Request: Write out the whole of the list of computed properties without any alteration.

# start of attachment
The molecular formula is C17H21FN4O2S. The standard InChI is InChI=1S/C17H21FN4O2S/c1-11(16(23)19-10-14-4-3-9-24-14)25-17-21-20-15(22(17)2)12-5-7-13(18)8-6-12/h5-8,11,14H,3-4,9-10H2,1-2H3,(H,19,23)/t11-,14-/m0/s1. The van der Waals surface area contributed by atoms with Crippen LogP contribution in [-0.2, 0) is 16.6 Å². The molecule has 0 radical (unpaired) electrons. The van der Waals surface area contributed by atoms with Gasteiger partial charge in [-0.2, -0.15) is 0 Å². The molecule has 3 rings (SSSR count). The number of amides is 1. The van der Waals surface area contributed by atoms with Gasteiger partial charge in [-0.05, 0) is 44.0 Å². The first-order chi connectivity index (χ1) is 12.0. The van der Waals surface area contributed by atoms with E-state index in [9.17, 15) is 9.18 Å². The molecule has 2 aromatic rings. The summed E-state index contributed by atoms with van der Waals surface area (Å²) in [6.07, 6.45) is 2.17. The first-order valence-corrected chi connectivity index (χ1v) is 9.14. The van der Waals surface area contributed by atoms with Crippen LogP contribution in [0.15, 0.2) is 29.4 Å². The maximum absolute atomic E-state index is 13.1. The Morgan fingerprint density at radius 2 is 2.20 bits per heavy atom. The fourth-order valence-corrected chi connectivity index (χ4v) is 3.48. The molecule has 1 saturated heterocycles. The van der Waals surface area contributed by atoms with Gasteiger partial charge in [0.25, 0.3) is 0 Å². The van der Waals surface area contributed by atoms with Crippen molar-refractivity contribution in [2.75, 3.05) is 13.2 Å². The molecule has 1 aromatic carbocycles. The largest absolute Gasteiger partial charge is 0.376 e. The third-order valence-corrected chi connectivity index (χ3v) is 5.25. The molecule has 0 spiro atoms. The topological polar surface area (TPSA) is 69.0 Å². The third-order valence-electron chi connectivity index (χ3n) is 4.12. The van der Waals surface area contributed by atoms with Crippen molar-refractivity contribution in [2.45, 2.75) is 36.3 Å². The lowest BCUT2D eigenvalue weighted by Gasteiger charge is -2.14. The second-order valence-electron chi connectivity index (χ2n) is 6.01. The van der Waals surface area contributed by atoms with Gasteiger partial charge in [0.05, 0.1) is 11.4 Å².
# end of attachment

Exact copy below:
The molecular formula is C17H21FN4O2S. The standard InChI is InChI=1S/C17H21FN4O2S/c1-11(16(23)19-10-14-4-3-9-24-14)25-17-21-20-15(22(17)2)12-5-7-13(18)8-6-12/h5-8,11,14H,3-4,9-10H2,1-2H3,(H,19,23)/t11-,14-/m0/s1. The van der Waals surface area contributed by atoms with Crippen LogP contribution in [-0.2, 0) is 16.6 Å². The molecule has 0 radical (unpaired) electrons. The van der Waals surface area contributed by atoms with Gasteiger partial charge in [-0.2, -0.15) is 0 Å². The molecule has 3 rings (SSSR count). The number of amides is 1. The van der Waals surface area contributed by atoms with Gasteiger partial charge in [-0.05, 0) is 44.0 Å². The first-order chi connectivity index (χ1) is 12.0. The van der Waals surface area contributed by atoms with E-state index in [9.17, 15) is 9.18 Å². The molecule has 2 aromatic rings. The summed E-state index contributed by atoms with van der Waals surface area (Å²) in [6.07, 6.45) is 2.17. The first-order valence-corrected chi connectivity index (χ1v) is 9.14. The van der Waals surface area contributed by atoms with Crippen LogP contribution in [0.15, 0.2) is 29.4 Å². The maximum absolute atomic E-state index is 13.1. The Morgan fingerprint density at radius 2 is 2.20 bits per heavy atom. The fourth-order valence-corrected chi connectivity index (χ4v) is 3.48. The molecule has 1 saturated heterocycles. The van der Waals surface area contributed by atoms with Gasteiger partial charge in [0.25, 0.3) is 0 Å². The van der Waals surface area contributed by atoms with Crippen molar-refractivity contribution in [2.75, 3.05) is 13.2 Å². The molecule has 1 aromatic carbocycles. The largest absolute Gasteiger partial charge is 0.376 e. The third-order valence-corrected chi connectivity index (χ3v) is 5.25. The molecule has 0 spiro atoms. The topological polar surface area (TPSA) is 69.0 Å². The third-order valence-electron chi connectivity index (χ3n) is 4.12. The van der Waals surface area contributed by atoms with Crippen molar-refractivity contribution in [2.45, 2.75) is 36.3 Å². The lowest BCUT2D eigenvalue weighted by Gasteiger charge is -2.14. The second-order valence-electron chi connectivity index (χ2n) is 6.01. The van der Waals surface area contributed by atoms with Gasteiger partial charge in [0.05, 0.1) is 11.4 Å².